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Las Vegas, Nevada, United States
"No, really!"

My Favorite Bit of Paper Cup Philosophy

The Way I See It #76

The irony of commitment is that it's deeply liberating - in work, in play, in love. The act frees you from the tyranny of your internal critic, from the fear that likes to dress itself up and parade around as rational hesitation. To commit is to remove your head as the barrier to your life.

Thursday, June 30, 2011

Life Is What Happens While You're Busy Making Other Plans

I've had a busy week of appointments, errands, a few utterly joyous events, commitment to my commitments, and precious little time to write for pleasure. This bothered me more than usual, because I had a serendipitous blog post coming along in draft form, but coming too slowly to suit me. Well, actually, I still have that post in draft form, but it will likely have to wait awhile. Here's what I had to say in my first paragraph:

"I have been caught in a downpour of good things, an unpredicted storm that has left a few large gifts in a terrifically truncated period of time. Maybe some would holler "Hallelujah!" and run off to enjoy themselves, but I am a perverse creature. Oh, believe me, I've hoped for some good fortune, but now that a little of that has fallen into my lap, I am unsure how one handles some of it. If I blink, will it go away? Why have some of these things come to me and why now? Will I handle the details differently from my methods in the past? What are the deal-breakers, so I can make certain not to commit any of them? And - oh, the sleep-robber - "am I worthy?"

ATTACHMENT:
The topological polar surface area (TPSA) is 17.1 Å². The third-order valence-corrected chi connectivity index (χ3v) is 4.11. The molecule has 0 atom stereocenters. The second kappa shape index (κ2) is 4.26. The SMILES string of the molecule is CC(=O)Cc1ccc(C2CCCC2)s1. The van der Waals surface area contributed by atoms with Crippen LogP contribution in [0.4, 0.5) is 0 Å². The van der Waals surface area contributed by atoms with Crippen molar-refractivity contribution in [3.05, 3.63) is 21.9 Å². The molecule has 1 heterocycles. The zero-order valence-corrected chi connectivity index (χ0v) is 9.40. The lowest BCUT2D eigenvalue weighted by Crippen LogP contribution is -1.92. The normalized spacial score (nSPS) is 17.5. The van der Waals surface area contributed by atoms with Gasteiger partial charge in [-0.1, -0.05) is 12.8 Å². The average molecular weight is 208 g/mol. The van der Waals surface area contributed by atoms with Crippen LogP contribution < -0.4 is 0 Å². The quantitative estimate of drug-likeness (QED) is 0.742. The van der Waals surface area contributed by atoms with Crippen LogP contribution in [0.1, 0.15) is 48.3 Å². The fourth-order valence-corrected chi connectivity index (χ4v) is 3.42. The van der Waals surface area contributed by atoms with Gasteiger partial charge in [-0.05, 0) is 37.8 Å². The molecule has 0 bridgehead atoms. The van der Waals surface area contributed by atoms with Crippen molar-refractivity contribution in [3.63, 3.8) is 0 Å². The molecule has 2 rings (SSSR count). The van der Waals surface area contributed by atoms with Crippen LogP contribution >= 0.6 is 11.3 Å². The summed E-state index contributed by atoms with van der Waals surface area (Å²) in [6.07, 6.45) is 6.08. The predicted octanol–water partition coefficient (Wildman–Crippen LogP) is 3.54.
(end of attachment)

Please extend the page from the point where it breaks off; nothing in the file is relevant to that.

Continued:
Jennifer Layne 
Copyright 1994
This afternoon I was showering, blow-drying, seeking out clothes in which I would not roast, pushing the clock just a little, which is unlike me. When the phone rang, I thought, "I have no time for this, whomever it is. Just let it roll to voicemail." But I recognized the telephone number as I've called it a few times in the last few days. "Hi, is this Leslie?" I said it was. "This is Kerry from the clinic." Oh. The Vampire Department just drained me yesterday. This may not be a good phone call. She said that my blood test results were in. There is no anemia. That's great, as I have a chronic problem. My cholesterol is on the "watch list" - for the first time in my life. OK, people deal with that every day. None of the medications I've been prescribed are causing any mischief. Good, good. I thought to myself, "Then why is this woman calling me?" "It's about your white blood cell count. Dr. Q is very concerned. She wants you to see your physician. We have a copy of the lab results for you but we're closed for the holiday weekend until Tuesday morning." I said I'd come Tuesday, then see my doctor. "No. She wants you to see your doctor tomorrow. Tell them it is urgent and what I've just told you about your test results." Well, I didn't scream or faint, but I'm not stupid. I've been down this road before. This call has a sense of deja vu. "Just how bad is the white cell count?" I have .7 when I need 4.0. Oh, that's pretty bad. "We're concerned about your immunity to any infections. It shouldn't be this low. You need to be seen right away." Boy, howdy.